Why Kanye West Is Leaving California and Taking Yeezy With Him
For entrepreneurs and visionaries, California’s regulatory climate is more than just frustrating—it’s innovation-killing
Rumors have swirled that Kanye West and wife Kim Kardashian are giving up on California ever since it was reported that the rapper had purchased a $14 million “monster ranch” in Cody, Wyoming. (It’s actually called that: Monster Lake Ranch). The rumors intensified when it was revealed the couple, who have four children, are touring schools near the 4,500-acre property.
Apparently, the power couple is not done, though. TMZ reports that Kanye just closed on another ranch property near Cody, this one 6,713 acres and valued at $14.5 million. (Evidently, West’s money problems are a thing of the past.)
What’s going on?
The purchases appear to be related to West’s label Yeezy, a billion-dollar apparel empire. West recently announced plans to move the company to Wyoming, and apparently it’s not all talk. The headquarters of Yeezy, previously in Calabasas, California, has already been moved to Cody (population: 9,828), West said, and all manufacturing is slated to happen there eventually.
“Our goal in the next two years is to bring the manufacturing back to America: South America and North America,” said West, speaking at the 2019 Fast Company Innovation Festival earlier this month.
California: No Place for Innovation?
During his interview, West made it clear he found California’s rigid regulatory structure stifling and a bit irritating. He shared a story about regulators telling him his Star Wars-inspired domes for the homeless—a project West was experimenting with—were not up to code.
“One of the domes was 10 feet too high,” said West. “They came and said, ‘You got to take it down.’”
West said he was fine with taking it down, but he was angry that officials informed the press about the action.
“Ten feet? On my own 300-acre property?” said West. “And we could have handled it…but [they] wanted to go to the press to let everyone know [they] were tearing down Kanye’s domes.”
The episode apparently was enough to help convince West, an innovator who speaks glowingly about creativity and the virtue of competition, that California was not the place for his multibillion-dollar brand (Yeezy is owned solely by West).
Kanye Can’t Be Contained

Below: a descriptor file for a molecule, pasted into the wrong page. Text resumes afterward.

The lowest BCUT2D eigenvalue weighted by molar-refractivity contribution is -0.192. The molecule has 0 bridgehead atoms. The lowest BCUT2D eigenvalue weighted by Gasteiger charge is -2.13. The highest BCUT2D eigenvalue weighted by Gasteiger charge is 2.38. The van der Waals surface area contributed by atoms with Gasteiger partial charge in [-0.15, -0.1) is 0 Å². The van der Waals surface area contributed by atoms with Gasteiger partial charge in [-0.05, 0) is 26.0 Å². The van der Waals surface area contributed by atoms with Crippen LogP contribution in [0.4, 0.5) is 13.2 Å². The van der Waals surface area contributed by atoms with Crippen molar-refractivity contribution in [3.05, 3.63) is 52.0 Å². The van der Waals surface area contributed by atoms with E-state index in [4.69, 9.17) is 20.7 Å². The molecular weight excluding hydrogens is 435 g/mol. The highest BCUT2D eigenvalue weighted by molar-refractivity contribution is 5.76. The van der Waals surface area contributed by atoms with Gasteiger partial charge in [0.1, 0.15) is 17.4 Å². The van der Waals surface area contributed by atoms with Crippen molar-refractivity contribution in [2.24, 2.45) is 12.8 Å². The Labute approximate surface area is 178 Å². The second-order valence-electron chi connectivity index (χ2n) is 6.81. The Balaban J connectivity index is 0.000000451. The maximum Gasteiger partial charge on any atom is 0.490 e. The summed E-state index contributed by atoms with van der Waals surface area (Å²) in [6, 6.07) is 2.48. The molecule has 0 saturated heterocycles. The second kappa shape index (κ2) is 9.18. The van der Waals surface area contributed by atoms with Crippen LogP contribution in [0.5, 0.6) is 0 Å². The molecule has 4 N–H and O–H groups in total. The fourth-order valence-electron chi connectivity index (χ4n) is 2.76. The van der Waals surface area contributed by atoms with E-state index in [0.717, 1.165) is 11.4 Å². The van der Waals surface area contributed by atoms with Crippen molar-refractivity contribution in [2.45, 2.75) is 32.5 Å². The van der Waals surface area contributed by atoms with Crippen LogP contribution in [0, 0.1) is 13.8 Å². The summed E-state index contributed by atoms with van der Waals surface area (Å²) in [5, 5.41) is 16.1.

No doubt some of the usual reasons were at play—the state’s high poverty, high taxes, and housing issues—but the biggest reason for the split is that California and Kanye are just too different. They’re like that couple you know—the free spirit and the control freak—who you sense just isn’t going to make it, not long term. They might not openly quarrel, but you see all kinds of problems beneath the surface. They just don’t fit.
This was clear listening to West and designer Steve Smith as they discussed the creative process at Yeezy. West spoke about his aversion to structure and deadlines. Smith, himself a master disruptor who has worked at pretty much every major American sportswear brand in America—including Nike, New Balance, and Reebok—talked about West’s thirst for originality and creativity.
“The thing I love about Kanye is the rules are gone,” Smith said. “Everything you’ve ever done has just been smashed to pieces and we think about it completely different. It’s liberating creativity like I’ve never seen before.”
For someone who doesn’t like rules, California is probably not the best place to be. (Sometimes it seems there is no behavior or product California lawmakers don’t want to ban.)
For entrepreneurs and visionaries, California’s regulatory climate is more than just frustrating—it’s innovation-killing. Instead of just creating, entrepreneurs often need to hire lobbyists and make political donations to navigate the regulatory labyrinth.
Touch the Sky
For someone like Kanye West, who clearly has a grand vision, working in such an environment is not an option. Yeezy might be a shoe company, albeit a billion-dollar one, but it’s clear that West has a much grander vision. To make his vision a reality, he needs space “to think,” he said.
“Dayton, Ohio, the Wright brothers. They needed a chance to think or we wouldn’t have flight today,” West said. “If the world only knew the capabilities of what we have, the press would get out of the way.”
The Wright brothers, of course, began their flight experiments at their Dayton, Ohio, bicycle shop in 1896. But the brothers famously took their operations to the sand dunes of North Carolina, where they tested their flight technology over a period of several years. The tests eventually led to the first controlled powered airplane flight at Kill Devil Hills on December 17, 1903, just south of the small town of Kitty Hawk.
Comparing his own move to Cody to that of the Wright brothers might be a stretch, but it’s also totally Kanye. Maybe West will create an empire that realizes his grand vision. What’s clear is that he’ll be able to try while facing much less interference.
And at the very least, he’ll be able to build his Star Wars domes.
“The building restrictions are way lax in Cody,” West said.
Apparently not lax enough, however. On Wednesday, TMZ reported that county officials had ordered West to halt construction on his Monster Lake Ranch property. West, who plans to build an amphitheater on the ranch, reportedly broke ground without a permit.
This article has been updated to reflect that West has been ordered to halt construction of his amphitheater until his building permit application is approved.
Jonathan Miltimore is the Managing Editor of FEE.org. His writing/reporting has appeared in TIME magazine, The Wall Street Journal, CNN, Forbes, and Fox News.